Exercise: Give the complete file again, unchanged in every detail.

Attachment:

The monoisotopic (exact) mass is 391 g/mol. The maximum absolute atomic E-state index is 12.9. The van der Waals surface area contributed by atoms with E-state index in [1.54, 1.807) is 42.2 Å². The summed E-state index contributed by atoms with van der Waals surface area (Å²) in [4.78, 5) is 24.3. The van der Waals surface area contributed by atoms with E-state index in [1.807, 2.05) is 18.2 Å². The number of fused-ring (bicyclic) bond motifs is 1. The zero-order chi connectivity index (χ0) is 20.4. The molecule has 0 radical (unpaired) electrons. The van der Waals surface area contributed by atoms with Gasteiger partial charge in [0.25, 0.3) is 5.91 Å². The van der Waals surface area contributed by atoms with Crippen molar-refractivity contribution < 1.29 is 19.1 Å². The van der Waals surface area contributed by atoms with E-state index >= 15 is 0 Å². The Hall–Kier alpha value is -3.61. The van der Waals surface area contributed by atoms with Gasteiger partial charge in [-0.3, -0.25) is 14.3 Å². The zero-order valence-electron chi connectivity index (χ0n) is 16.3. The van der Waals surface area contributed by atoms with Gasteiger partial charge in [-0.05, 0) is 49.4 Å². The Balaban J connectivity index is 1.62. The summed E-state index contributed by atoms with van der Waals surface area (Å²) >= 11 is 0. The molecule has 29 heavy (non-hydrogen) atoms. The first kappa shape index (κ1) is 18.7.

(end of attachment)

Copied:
The monoisotopic (exact) mass is 391 g/mol. The maximum absolute atomic E-state index is 12.9. The van der Waals surface area contributed by atoms with E-state index in [1.54, 1.807) is 42.2 Å². The summed E-state index contributed by atoms with van der Waals surface area (Å²) in [4.78, 5) is 24.3. The van der Waals surface area contributed by atoms with E-state index in [1.807, 2.05) is 18.2 Å². The number of fused-ring (bicyclic) bond motifs is 1. The zero-order chi connectivity index (χ0) is 20.4. The molecule has 0 radical (unpaired) electrons. The van der Waals surface area contributed by atoms with Gasteiger partial charge in [0.25, 0.3) is 5.91 Å². The van der Waals surface area contributed by atoms with Crippen molar-refractivity contribution < 1.29 is 19.1 Å². The van der Waals surface area contributed by atoms with E-state index >= 15 is 0 Å². The Hall–Kier alpha value is -3.61. The van der Waals surface area contributed by atoms with Gasteiger partial charge in [-0.3, -0.25) is 14.3 Å². The zero-order valence-electron chi connectivity index (χ0n) is 16.3. The van der Waals surface area contributed by atoms with Gasteiger partial charge in [-0.05, 0) is 49.4 Å². The Balaban J connectivity index is 1.62. The summed E-state index contributed by atoms with van der Waals surface area (Å²) >= 11 is 0. The molecule has 29 heavy (non-hydrogen) atoms. The first kappa shape index (κ1) is 18.7.